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818 Miners’ Rules in the Seventeenth Cen-
Hippopotami Fighting in the Zoölogical
ARNOLD'S “Literature and Dogma," 39| Irish Representation and the Disruption
MULLER's Lectures on Darwin's Philoso-
3 phy of Language,
704 Miners Rules in the Seventeenth Cen:
3 Mill, John Stuart, Death of
443 Marie-Amélie de Bourbon, Queen of the
683 Maintenon, Madame, and the Last Years
764 Old Catholic Bishop, The German 764
178 PRESCOTTS of Pamphillon, The 23, 231, 355,
398, 497, 555
81, 154, 270, 599, 812
637 Persia — Baron Reuter's Bargain, 185
164, 213, 290, 428, 475, 530, 662, The Prescotts of Pamphillon, 23, 231, 355, 398,
81, 154, 270, 599, 812
50, 106, 338
No. 1517. - July 5, 1873.
CONTENTS. 1. DARWIN ON EXPRESSION,
Quarterly Review, II. THE PRESCOTTS OF PAMPHILLON. By the
author of “Dorothy Fox.” Part VI., Good Words, III. AMATEUR THEOLOGY : ARNOLD'S LITERATURE AND DOGMA,
mann-Chatrian, authors of “The Conscript,”
St. James Magazine,
POETRY IF I SHOULD DIE TO-NIGHT,
2 THE HOLY. COMMUNION, By Geo. CHILDREN'S EVENING HYMN,
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IF I SHOULD DIE TO-NIGHT.
Then of this also I am sure If I should die to-night,
That Thou didst all these pains endure
To abolish Sinn not Wheat.
Creatures are good, and have their place And deem that death had left it almost fair;
Sinn onely, wch did all deface
Thou drivest from his seat. And, laying snow-white flowers against my
hair, Would smooth it down with tearful tenderness, At the rate of an Incarnation
I could beleeve an Impanation And fold my hands with lingering caress.
If Thou hadst dyde for Bread. Poor hands, so empty and so cold to-night!
But that wch made my soule to dye
My flesh, and fleshy villany If I should die to-night,
That allso made Thee dead. My friends would call to mind, with loving thought,
That fflesh is there, mine eyes deny: Some kindly deed the icy hand had wrought; And what shold flesh but flesh discry, Some gentle word the frozen lips had said;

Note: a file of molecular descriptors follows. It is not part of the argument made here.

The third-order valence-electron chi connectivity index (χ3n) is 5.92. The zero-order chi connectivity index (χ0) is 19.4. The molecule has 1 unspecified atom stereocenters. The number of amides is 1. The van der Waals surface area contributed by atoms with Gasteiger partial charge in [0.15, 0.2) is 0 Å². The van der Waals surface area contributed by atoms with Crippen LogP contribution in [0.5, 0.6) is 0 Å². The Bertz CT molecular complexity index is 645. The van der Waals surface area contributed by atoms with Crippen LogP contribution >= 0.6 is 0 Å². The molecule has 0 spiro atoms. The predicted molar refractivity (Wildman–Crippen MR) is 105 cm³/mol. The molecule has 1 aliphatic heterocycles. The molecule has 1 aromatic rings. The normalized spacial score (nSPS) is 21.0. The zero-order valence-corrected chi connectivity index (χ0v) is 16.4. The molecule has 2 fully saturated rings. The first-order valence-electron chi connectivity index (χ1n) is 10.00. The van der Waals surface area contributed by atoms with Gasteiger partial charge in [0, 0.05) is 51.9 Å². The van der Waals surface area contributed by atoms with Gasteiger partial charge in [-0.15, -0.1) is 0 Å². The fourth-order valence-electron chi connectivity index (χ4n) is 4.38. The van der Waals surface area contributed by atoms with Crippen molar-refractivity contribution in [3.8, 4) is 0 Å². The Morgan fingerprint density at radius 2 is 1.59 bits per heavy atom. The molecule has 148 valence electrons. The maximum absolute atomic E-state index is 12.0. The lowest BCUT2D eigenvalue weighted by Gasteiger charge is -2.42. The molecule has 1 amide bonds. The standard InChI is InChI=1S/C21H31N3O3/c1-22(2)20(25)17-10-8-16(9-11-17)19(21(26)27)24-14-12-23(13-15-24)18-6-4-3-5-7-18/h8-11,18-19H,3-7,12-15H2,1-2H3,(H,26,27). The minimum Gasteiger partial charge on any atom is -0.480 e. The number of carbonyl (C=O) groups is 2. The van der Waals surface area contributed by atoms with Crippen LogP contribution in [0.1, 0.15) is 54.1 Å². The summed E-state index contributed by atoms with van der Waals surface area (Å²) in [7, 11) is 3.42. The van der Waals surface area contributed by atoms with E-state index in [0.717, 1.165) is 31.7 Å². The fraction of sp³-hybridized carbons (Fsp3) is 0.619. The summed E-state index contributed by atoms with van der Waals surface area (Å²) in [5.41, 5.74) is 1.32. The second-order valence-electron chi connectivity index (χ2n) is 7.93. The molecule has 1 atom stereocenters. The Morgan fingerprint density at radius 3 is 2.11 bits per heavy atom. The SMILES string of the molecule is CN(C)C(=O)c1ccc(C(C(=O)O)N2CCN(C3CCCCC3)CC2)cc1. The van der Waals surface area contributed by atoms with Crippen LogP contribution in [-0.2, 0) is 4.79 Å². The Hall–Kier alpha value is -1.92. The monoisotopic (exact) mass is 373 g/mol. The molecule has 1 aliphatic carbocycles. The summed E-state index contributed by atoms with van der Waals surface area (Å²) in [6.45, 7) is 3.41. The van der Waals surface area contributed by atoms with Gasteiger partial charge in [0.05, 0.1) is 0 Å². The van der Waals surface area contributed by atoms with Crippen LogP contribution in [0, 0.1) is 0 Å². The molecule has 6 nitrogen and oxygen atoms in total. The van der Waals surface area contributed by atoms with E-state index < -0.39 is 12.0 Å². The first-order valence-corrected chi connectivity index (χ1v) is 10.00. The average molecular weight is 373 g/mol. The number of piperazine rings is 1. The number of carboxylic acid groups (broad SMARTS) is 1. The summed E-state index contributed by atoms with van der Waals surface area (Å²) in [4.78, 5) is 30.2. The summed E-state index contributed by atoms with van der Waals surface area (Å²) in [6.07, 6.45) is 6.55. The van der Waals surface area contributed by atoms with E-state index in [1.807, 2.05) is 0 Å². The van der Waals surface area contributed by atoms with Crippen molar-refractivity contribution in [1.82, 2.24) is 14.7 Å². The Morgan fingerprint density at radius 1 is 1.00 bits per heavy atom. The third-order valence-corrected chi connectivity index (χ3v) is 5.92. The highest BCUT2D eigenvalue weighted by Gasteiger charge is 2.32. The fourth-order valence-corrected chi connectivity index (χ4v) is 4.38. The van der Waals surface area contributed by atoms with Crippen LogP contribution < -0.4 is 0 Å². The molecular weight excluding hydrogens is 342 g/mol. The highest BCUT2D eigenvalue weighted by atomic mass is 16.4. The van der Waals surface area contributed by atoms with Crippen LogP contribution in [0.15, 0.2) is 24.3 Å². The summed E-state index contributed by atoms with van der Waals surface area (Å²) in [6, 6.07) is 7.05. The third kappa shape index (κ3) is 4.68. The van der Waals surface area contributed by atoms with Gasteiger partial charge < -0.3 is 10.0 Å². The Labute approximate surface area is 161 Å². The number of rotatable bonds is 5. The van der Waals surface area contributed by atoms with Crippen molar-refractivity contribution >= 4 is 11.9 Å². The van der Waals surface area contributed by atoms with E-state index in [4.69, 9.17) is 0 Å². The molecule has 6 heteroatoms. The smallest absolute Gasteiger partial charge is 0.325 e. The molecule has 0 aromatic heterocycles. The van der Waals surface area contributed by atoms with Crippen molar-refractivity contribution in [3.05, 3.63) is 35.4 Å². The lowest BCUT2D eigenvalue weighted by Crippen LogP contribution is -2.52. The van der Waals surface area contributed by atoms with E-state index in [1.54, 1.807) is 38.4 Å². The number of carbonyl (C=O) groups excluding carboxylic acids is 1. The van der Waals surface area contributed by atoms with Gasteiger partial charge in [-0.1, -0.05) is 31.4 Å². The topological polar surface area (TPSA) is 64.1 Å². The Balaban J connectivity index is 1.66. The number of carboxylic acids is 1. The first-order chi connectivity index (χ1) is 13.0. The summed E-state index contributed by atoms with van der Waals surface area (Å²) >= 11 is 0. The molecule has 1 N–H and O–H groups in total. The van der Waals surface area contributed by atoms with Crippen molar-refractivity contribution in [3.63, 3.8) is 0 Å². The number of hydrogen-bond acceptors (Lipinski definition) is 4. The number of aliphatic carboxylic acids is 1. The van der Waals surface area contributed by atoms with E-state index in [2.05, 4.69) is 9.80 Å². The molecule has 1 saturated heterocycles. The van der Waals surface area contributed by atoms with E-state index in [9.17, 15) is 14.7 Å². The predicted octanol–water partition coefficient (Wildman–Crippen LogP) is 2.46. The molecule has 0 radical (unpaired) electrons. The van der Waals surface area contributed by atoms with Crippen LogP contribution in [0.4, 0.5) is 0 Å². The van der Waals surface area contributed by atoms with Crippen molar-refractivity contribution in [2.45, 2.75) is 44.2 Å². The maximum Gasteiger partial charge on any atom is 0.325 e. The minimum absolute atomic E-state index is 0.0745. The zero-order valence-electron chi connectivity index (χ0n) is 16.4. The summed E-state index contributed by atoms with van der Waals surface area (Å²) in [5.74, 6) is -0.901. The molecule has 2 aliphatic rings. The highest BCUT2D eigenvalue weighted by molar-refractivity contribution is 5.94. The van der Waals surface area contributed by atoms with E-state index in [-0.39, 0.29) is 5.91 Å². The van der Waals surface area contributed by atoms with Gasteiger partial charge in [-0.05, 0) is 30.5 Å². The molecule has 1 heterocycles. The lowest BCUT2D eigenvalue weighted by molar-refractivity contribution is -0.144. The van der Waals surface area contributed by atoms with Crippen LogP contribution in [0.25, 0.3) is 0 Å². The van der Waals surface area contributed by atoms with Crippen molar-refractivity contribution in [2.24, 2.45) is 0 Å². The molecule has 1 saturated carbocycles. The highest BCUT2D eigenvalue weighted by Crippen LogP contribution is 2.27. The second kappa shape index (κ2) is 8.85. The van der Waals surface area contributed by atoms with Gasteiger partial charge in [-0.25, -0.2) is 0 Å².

The noblest sence of five? Errands on which the willing feet had sped : If glorious bodies pass the sight The memory of my selfishness and pride, Shall they be food and strength, and might, My hasty words, would all be put aside.
Euen there, where they deceiue ? And so I should be loved and mourned to-night.
Into my soule this cannot pass If I should die to-night,
Fflesh (though exalted) keeps his grass Even hearts estranged would turn once more
And cannot turn to soule. to me,
Bodyes and Minds are different spheres Recalling other days remorsefully.
Nor can they change their bounds and meres The eyes that chill me with averted glance
But keep a constant Pole.
This gift of all gifts is the best, For who could war with dumb, unconscious Thy flesh the least yt I request : clay?
Thou took'st that pledg from mee :
Give me not that I had before, So I might rest, forgiven of all, to-night.
Or give me that, so I have more, Oh, friends, I pray to-night,
My God, give mee all Thee.
GEO. HERBERT. Keep not your kisses for my dead, cold brow. The way is lonely, let me feel them now. Think gently of me; I am travel-worn : My faltering feet are pierced with many a thorn. Forgive, oh, hearts estranged, forgive, I plead! CHILDREN'S EVENING HYMN. When dreamless rest is mine I shall not need
The little birds now seek their rest; The tenderness for which I long to-night.
The baby sleeps on mother's breast; Christian Union.
Thou givest all Thy children rest,
God of the weary. The sailor prayeth on the sea;
The little ones at mother's knee;
Now comes the penitent to Thee,
God of the weary. O GRATIOUS Lord, how shall I know
The orphan puts away his fears; Whether in these gifts Thou bee so
The troubled hopes for happier years; As thou art every-where;
Thou driest all the mourner's tears, Or rather so, as Thou alone
God of the weary. Tak’st all ye Lodging, leaving none Ffor Thy poore creature there.
Thou sendest rest to tired feet,
To little toilers slumbers sweet, Ffirst I am sure, whether bread stay
To aching hearts repose complete, Or whether Bread doe fly away
God of the weary. Concerneth Bread not mee. But yt both Thou, and all Thy traine
In grief, perplexity, or pain,
None ever come to Thee in vain;
Thou makest life a joy again,
God of the weary. And if in comming to Thy foes Thou dost conse first to them, yt showes
We sleep that we may wake renewed, The hast of Thy good will.
To serve Thee as Thy children should, Or if that Thou two stations makest,
With love, and zeal, and gratitude, In Bread and mee, the way Thou takest
God of the weary. Is more, but for mee still.